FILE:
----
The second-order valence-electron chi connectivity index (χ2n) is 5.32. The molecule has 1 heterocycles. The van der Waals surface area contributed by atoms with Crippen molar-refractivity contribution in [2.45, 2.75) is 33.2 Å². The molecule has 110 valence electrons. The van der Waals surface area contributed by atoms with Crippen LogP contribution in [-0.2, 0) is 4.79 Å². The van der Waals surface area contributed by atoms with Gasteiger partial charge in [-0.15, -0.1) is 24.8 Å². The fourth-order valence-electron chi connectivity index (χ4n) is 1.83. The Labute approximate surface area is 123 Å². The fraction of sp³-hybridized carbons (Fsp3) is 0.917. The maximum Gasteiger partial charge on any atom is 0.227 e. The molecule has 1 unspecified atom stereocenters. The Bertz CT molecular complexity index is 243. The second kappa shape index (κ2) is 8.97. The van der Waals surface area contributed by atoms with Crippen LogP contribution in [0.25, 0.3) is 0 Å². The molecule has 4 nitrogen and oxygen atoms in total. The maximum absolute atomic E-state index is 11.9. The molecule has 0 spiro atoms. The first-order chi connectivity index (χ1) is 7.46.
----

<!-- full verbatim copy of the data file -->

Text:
The second-order valence-electron chi connectivity index (χ2n) is 5.32. The molecule has 1 heterocycles. The van der Waals surface area contributed by atoms with Crippen molar-refractivity contribution in [2.45, 2.75) is 33.2 Å². The molecule has 110 valence electrons. The van der Waals surface area contributed by atoms with Crippen LogP contribution in [-0.2, 0) is 4.79 Å². The van der Waals surface area contributed by atoms with Gasteiger partial charge in [-0.15, -0.1) is 24.8 Å². The fourth-order valence-electron chi connectivity index (χ4n) is 1.83. The Labute approximate surface area is 123 Å². The fraction of sp³-hybridized carbons (Fsp3) is 0.917. The maximum Gasteiger partial charge on any atom is 0.227 e. The molecule has 1 unspecified atom stereocenters. The Bertz CT molecular complexity index is 243. The second kappa shape index (κ2) is 8.97. The van der Waals surface area contributed by atoms with Crippen LogP contribution in [0.25, 0.3) is 0 Å². The molecule has 4 nitrogen and oxygen atoms in total. The maximum absolute atomic E-state index is 11.9. The molecule has 0 spiro atoms. The first-order chi connectivity index (χ1) is 7.46.